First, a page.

The following is a guest blog post from the new section head of the NLS Music Section, Juliette Appold.
Have you ever thought about listing classical and contemporary composers by their last names from A to Z? How about identifying American composers from A to Z? And how about filling the alphabet with names of American composers and musicians who are visually impaired or blind? Let’s focus on the latter two challenges.
I would like to start this blog by talking about American composer John Adams who was born in Worcester, Massachusetts on February 15, 1947. He has been shaping American music and music history since the late 1970s. Adams was influenced by composers Philip Glass and Steve Reich, and adapted minimalist composition techniques including the use of consonant harmonies, repetition of musical motifs, gradual transformations, and steady beat. Adams’ own musical style is mostly post-minimalist.
John Adams at the Library of Congress in 2010 reading from his autobiography “Hallelujah Junction.” Photo by Abby Brack Lewis, 2010.
Among his most famous compositions are the piano pieces Phrygian Gates (1978) and Hallelujah Junction (for two pianos, 1996). His operas include Nixon in China (1987), Doctor Atomic and The Death of Klinghoffer (1991). He won the Pulitzer Prize for Music in 2003 and several Grammy Awards in 2005 for his work written in memory of 9/11: On the Transmigration of Souls, for orchestra, chorus and children’s choir. One of his more recent works is his dramatic symphony Scheherazade.2 for solo violin and orchestra (2015). John Adams was in residence at the Library of Congress in 2013.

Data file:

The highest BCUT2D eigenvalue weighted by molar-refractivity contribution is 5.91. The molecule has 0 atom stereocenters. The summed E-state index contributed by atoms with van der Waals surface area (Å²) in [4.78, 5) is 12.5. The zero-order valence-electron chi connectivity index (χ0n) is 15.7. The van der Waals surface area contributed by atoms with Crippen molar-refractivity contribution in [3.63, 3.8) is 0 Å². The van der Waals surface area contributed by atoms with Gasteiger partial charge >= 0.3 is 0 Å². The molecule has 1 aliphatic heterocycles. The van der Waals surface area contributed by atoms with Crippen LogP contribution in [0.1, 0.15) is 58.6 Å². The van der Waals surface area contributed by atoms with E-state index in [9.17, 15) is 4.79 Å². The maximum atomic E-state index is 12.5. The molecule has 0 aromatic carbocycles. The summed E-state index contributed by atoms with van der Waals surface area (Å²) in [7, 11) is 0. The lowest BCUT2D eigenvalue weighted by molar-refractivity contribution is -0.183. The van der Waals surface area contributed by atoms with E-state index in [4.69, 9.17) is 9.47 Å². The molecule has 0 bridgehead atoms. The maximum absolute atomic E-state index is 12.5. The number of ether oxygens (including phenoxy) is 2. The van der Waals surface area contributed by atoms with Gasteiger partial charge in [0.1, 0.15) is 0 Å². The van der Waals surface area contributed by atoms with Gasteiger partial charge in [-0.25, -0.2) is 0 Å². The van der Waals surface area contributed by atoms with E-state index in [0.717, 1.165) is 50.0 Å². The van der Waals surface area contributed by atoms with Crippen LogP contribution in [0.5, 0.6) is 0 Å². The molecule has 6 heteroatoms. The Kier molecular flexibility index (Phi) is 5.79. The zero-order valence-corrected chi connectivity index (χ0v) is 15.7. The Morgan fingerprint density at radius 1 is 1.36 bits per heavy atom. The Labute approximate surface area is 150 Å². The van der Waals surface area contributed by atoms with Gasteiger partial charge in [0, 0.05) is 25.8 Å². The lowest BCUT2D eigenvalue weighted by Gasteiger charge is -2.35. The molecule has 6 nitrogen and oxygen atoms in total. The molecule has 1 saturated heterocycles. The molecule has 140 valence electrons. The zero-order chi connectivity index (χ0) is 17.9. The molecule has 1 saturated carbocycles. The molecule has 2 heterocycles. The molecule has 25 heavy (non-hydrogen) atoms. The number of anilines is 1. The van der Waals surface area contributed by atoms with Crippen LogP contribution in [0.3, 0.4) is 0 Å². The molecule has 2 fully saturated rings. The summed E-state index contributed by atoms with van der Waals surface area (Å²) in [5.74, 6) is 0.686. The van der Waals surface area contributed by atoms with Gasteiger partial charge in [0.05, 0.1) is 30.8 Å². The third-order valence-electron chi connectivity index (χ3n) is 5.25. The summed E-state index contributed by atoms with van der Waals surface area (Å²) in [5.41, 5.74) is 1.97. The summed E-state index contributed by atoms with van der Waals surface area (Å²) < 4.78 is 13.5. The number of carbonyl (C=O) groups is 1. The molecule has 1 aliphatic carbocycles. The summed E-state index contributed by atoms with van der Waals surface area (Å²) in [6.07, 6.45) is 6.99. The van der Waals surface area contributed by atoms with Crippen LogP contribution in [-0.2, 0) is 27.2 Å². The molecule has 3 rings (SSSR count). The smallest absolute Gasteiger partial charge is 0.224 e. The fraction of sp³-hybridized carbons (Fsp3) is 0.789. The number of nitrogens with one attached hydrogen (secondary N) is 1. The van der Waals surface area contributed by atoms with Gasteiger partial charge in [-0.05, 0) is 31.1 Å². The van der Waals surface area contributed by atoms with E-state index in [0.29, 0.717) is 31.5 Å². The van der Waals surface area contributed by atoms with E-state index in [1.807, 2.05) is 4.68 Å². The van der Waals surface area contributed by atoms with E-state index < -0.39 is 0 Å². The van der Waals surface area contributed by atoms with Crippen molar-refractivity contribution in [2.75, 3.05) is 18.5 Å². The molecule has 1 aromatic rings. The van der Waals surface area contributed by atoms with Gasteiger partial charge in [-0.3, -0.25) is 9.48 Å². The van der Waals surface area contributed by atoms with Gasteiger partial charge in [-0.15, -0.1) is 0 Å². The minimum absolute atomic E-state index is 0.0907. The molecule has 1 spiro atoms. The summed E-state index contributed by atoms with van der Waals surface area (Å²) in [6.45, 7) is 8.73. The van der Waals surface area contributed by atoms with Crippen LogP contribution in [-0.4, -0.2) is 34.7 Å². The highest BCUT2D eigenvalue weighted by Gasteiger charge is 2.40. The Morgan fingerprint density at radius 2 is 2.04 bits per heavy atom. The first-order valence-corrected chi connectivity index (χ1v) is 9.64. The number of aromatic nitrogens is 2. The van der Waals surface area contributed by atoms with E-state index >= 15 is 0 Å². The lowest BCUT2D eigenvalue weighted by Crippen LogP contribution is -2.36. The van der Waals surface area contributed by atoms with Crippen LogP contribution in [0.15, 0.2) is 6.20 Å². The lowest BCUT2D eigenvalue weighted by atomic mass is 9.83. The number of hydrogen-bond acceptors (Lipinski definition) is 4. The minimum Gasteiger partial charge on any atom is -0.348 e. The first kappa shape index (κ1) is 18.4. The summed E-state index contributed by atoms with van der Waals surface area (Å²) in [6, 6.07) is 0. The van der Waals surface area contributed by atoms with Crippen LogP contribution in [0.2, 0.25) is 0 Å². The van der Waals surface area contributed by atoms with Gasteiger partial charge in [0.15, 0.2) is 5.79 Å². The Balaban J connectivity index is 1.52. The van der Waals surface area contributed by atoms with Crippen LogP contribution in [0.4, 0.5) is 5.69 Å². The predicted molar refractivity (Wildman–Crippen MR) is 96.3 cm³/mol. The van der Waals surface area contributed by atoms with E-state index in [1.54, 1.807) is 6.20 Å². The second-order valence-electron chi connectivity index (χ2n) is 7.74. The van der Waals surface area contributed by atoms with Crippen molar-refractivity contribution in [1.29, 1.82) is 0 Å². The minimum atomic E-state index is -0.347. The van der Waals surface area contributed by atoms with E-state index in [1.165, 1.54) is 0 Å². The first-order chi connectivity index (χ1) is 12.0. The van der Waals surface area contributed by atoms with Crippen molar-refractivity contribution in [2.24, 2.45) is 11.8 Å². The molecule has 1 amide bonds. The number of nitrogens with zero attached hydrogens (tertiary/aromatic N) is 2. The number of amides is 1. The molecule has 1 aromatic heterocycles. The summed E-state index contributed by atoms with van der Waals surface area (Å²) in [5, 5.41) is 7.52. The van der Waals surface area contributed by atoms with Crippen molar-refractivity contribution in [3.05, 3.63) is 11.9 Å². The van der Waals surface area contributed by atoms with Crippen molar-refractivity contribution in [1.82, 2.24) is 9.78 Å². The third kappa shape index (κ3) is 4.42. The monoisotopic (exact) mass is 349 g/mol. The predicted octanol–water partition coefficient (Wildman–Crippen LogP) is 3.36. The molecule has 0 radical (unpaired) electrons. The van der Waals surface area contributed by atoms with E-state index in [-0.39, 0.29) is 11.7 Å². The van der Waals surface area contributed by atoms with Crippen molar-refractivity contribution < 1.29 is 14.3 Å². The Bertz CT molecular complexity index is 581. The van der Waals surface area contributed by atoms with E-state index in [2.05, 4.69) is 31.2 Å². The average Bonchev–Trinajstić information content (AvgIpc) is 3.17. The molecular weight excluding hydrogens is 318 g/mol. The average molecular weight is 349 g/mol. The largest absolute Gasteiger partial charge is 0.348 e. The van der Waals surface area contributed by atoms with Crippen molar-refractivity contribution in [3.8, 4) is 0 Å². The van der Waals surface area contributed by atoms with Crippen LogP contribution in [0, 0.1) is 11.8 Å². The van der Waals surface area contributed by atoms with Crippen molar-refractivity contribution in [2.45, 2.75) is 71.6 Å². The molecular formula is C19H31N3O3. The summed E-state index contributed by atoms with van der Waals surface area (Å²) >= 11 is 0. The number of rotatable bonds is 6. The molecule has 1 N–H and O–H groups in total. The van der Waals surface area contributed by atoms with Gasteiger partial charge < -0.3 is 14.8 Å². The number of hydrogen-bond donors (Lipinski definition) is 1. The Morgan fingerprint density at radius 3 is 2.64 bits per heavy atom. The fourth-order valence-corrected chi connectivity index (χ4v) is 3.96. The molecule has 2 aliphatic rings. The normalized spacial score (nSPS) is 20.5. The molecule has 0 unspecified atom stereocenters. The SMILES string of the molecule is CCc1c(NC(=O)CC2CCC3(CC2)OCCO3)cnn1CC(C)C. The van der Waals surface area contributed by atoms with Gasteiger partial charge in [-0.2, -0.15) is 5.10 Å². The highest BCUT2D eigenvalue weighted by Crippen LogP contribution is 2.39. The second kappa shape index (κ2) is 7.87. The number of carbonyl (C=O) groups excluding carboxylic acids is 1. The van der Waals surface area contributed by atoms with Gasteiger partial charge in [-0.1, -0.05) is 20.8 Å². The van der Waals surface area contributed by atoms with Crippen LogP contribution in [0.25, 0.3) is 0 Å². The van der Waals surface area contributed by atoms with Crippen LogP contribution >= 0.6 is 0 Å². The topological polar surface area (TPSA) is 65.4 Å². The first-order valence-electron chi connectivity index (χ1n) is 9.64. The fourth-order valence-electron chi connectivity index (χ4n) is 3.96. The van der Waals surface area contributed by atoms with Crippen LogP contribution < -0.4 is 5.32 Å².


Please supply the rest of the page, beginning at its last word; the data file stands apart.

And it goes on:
To learn more about John Adams’ operas, check out:
Nixon in China (Opera)
The Death of Klinghoffer (Opera)
Doctor Atomic (Opera)
To learn more about John Adams’ life, check out his
Last week, we detailed method books in the collection for wind instruments. This week, we are highlighting method books in our collection for string instruments and percussion, with some jazz method books thrown in for good measure! If there is anything here that could be useful to you or your student, please don’t hesitate to […]
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This blog is a brief change from our regularly scheduled programming to bring you an update! We are proud to premier our brand new website: www.loc.gov/nls/ You may be saying, “New? But it’s the same web address as before!” That may be true, but the site has been completely re-designed so that it may be […]
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